God uses water as a symbol of the Holy Spirit in a slightly different way when he says, “I will be like the dew to Israel; he
will blossom like a lily” (Hosea 14:5).  We all have witnessed the grass and flowers glistening with tiny drops of refreshing
water.  By using this metaphor, God is saying he will be like the dew, which settles quietly in the night and coats the
ground by morning.  Dew can’t form when conditions are too hot or the wind is too strong.  Likewise, we can’t be
refreshed by God when we’re too busy running around.

I’v had hard times in my life when I got dry and worn out and the Spirit ministered to me like dew.  For me, dew comes
when I am sitting in his presence.  I’v missed the Spirit more than once in my life because my busyness robbed me of the
quiet refreshing times that come from the Lord.

Sometimes after our prayer meetings, people will sit quietly, or perhaps kneel and pray, lingering for a while longer.  
They don’t want to get up and leave.  They want to remain in the presence of God.  They want to enjoy the dew of
heaven as they wait before the Lord.  That is one reason we don’t schedule meetings too close together on Sunday.  If
people feel rushed, if leaders hint that they have to clear the sanctuary so the next meeting can start, sweet times of
waiting in the Spirit’s presence can easily be missed.

Even during the services, I try to be sensitive to the Spirit’s voice.  I sometimes need to pause and wait for some sense
of what to do next.  Visitors may wonder,
Why Ian’t anyone saying something?  The meeting is sagging a bit.  Come on,
why don’t they get going to the next thing on the agenda?
 But God never meant for a church service to be a
production.  Instead, what’s of paramount importance is that people experience the Lord and have an opportunity to be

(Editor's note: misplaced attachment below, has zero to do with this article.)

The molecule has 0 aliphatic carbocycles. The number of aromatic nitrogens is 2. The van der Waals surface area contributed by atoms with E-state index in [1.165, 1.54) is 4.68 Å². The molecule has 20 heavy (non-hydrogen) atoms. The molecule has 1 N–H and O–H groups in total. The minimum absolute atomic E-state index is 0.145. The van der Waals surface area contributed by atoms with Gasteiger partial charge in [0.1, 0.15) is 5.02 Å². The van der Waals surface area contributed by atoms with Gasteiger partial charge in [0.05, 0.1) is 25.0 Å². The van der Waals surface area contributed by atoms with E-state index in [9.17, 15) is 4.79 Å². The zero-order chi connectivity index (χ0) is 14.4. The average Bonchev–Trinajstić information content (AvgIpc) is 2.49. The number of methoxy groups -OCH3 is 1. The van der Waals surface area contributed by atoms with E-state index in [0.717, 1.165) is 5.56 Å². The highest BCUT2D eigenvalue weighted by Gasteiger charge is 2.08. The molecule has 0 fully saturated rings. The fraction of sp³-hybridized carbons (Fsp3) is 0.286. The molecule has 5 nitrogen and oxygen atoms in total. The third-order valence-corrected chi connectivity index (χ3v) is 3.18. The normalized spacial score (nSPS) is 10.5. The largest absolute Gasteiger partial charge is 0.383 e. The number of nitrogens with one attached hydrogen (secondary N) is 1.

refreshed by the water of the Spirit.

On occasion we have prayer meetings that start at 9:00 on a Friday evening and continue past midnight.  The last time
we scheduled one, more than two thousand people came to worship, pray, and wait on the Lord.  At times it was loud as
we made a joyful noise to the Lord, but at other times we prayed quietly or waited silently.

Once, around 1:30 in the morning, I was sitting on the steps of the altar area.  I looked up to see that there were still
more than a thousand people in the sanctuary, waiting, praying, or quietly rejoicing.  The presence of God was so real
that I whispered, “Lord, I think I could stay right here for the rest of my life.”  The atmosphere seemed saturated with
divine love and grace, and the thought of leaving it was unthinkable.  The dew of God’s Spirit had settled on us in a
wonderful way.


The Bible has other symbols for the Holy Spirit besides water.  One is wind, which in the original Greek in the New
Testament is the same word as
breath.  Wind helps us to visualize the invisible and mysterious movement of the Spirit
(John 3:8).  A dove symbolized the Spirit during Jesus’ baptism.  “Just as Jesus was coming up out of the water, he saw
heaven being torn open and the Spirit descending on him like a dove” (Mark 1:10).  The Holy Spirit is all –powerful yet